It’s one of those events so momentous that everyone knows where they were when it happened – but a purely Milwaukee version: July 9, 2003, the day Pittsburgh Pirate Randall Simon hit one of the Klement’s Racing Sausages with a bat, making a tube-meat tangle out of the back end of that day’s iconic race.
That whack ignited a firestorm. Simon was questioned by police and ultimately fined by the city for disorderly conduct. He was fined and suspended by Major League Baseball. The young woman in the Italian sausage suit, Mandy Wagner, became a hot interview around the country for a few days but then disappeared.
Now, she’s opened back up about the incident – and the way perception of it spiraled out of control – in a story by MLB.com‘s Matt Monagan with the headline “18 years later, the fallen Sausage speaks.” (I clicked on it expecting a story about my colleague, Archer Parquette.)
The top-line takeaway from this fascinating oral history – you really must click that link – is that Wagner was fine, that she and Simon were fine, and that she shut down all the news organizations seeking interviews because she saw the story taking on a life of its own far from its reality.
It’s easy to see how the distortions began. It looked pretty bad in the grainy video that aired on the Brewers broadcast, with Wagner and the hot dog to her left tumbling to the infield warning track.
Brewers TV color commentator Bill Schroeder set the tone for what would become the national outrage with his, first, description of the sausage pileup, which was shown from three angles: “One of the Pirates slugged the Italian with a bat. I don’t know how smart that is to do that, there’s a real human being in there,” Schroeder said, punctuating the commentary with a trademark “Goodness.” He continued: “That is, uh, kind of dangerous, huh?”
His partner Matt Vasgersian continued jauntily: “I would have been a little more on my soapbox if I’d seen that, I don’t know what I was looking at. Smoked him! So, look out, running pierogis, when we get to Pittsburgh.”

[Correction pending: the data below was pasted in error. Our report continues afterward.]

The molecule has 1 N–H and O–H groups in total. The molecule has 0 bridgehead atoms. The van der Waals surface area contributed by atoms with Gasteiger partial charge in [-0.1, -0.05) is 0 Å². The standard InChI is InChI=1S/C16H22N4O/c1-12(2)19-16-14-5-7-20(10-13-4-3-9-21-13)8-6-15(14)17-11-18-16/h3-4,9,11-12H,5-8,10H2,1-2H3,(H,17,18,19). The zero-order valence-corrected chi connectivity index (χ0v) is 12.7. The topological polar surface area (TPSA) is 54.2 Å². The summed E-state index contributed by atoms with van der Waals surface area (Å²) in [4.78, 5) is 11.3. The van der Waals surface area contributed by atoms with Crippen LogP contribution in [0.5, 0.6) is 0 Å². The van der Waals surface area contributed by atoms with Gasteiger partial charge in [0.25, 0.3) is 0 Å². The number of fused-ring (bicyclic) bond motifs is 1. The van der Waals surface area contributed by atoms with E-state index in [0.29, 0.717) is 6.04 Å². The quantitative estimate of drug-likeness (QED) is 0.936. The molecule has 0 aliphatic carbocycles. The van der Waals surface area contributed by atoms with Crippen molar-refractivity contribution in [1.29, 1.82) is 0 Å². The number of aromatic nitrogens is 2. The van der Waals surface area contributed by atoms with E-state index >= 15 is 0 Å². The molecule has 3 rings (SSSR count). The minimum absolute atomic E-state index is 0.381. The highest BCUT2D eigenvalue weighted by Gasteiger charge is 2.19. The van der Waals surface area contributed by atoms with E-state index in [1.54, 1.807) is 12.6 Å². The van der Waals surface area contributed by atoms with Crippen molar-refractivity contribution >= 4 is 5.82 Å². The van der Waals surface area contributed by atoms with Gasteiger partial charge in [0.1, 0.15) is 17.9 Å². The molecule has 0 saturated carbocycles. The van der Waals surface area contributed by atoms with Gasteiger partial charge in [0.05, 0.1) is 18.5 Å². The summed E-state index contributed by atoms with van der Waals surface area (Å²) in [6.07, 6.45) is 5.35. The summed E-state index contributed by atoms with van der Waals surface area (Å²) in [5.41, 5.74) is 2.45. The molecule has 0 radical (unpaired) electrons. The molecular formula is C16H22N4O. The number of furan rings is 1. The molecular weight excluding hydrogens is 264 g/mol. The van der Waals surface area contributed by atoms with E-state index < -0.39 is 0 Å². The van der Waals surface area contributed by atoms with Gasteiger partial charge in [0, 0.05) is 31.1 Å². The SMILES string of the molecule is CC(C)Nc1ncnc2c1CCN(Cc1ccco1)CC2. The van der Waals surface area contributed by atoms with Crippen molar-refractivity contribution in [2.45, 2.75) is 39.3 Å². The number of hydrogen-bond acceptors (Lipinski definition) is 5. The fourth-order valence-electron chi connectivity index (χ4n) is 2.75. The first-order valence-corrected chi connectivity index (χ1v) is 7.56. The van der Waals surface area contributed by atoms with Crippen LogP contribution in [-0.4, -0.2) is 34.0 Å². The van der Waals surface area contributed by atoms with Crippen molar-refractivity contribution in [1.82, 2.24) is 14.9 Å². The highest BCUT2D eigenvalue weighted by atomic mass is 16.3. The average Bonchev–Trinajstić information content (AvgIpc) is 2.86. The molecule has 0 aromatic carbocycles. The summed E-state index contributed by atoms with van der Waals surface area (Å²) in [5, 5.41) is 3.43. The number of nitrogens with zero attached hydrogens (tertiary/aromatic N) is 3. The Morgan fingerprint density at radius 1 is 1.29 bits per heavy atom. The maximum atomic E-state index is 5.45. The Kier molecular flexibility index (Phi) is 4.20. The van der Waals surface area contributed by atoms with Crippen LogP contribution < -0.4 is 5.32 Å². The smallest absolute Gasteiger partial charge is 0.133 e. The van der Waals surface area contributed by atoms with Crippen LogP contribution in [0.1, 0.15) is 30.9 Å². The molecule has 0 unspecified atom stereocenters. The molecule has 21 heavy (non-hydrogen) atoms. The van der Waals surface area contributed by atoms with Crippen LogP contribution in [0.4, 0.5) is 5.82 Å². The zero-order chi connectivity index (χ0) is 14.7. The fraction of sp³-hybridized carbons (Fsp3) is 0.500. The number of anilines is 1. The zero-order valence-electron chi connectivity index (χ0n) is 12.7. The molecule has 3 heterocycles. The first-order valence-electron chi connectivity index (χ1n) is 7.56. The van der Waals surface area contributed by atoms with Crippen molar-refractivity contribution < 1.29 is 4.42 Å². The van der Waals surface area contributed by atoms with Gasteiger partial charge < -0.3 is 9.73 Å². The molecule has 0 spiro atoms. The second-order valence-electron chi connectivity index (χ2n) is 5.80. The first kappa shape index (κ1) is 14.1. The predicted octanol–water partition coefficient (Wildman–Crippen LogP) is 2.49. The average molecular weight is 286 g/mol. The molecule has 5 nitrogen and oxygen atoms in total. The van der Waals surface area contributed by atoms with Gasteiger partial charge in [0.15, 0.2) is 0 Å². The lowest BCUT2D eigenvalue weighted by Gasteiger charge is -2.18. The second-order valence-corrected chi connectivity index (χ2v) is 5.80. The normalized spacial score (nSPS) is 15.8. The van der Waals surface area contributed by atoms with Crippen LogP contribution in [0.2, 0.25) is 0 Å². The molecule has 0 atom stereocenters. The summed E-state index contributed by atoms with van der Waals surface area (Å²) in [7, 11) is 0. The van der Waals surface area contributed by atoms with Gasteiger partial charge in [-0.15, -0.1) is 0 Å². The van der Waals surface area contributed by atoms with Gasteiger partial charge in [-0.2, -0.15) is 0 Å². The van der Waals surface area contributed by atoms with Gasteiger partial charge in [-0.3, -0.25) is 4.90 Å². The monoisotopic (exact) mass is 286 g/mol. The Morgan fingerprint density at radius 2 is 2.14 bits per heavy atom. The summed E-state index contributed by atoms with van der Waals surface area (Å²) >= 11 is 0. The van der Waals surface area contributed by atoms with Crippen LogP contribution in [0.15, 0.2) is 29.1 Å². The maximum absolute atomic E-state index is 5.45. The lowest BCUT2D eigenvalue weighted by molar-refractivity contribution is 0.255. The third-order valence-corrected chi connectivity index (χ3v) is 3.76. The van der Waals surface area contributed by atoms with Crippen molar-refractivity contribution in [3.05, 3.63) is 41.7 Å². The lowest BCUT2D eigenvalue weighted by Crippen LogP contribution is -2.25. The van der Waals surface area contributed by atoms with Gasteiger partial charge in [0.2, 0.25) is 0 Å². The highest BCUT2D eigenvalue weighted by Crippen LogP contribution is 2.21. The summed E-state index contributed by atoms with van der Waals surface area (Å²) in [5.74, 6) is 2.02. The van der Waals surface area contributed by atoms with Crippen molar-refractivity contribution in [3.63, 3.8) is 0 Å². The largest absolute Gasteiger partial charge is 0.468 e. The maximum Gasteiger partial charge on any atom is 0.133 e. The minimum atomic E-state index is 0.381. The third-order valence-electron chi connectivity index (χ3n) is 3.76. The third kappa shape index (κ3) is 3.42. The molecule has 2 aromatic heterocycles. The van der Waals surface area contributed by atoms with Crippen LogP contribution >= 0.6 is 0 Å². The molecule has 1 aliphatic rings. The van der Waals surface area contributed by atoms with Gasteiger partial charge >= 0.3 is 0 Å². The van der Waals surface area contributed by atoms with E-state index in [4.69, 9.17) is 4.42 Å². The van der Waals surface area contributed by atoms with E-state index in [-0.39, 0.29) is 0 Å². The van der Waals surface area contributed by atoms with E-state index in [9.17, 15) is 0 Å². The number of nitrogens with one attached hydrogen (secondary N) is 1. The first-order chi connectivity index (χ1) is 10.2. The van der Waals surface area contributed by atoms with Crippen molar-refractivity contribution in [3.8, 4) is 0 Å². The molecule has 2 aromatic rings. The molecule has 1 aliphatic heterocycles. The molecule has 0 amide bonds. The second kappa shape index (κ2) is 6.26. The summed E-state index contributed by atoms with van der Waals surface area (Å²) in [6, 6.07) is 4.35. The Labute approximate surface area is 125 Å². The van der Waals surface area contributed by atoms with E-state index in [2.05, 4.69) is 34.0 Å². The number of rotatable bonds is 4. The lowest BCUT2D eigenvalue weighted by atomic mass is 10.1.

The thing is, the human being in that suit was fine. She was already plenty wobbly in the 7-foot-tall suit, she told MLB.com, and didn’t even know that she’d been struck down. It didn’t take much to knock her off her feet. “I don’t know when the bat hit it, it was kinda behind me,” Wagner told Monagan. “I just fell. I literally thought I fell on my own accord.”
Simon, a journeyman pinch-hit/DH guy who was toward the tail end of an eight-season career, took the worst of it, becoming a villain in a story that burned pretty hot for several days. But Wagner never harbored any ill will toward Simon and believed his comments afterward that he had no malicious intent. “C’mon, we’re dressed as giant sausages!” Wagner told Monagan. “It’s supposed to be funny. Of course, I get it. … It was a tap, he was surprised I fell. He tried to help me up, but they don’t show that part.” Simon even sent her the notorious bat – autographed, natch – which is probably one of the most desirable pieces of Milwaukee sports memorabilia of the 21st century.
But … how did this race, the most famous running of the Famous Racing Sausages, end? The winner was the bratwurst, powered by a 16-year-old boy running his first sausage race. “He looked back and was like, ‘Cool,'” Wagner recalled. “I mean, he didn’t know what to do. Someone had to win this.”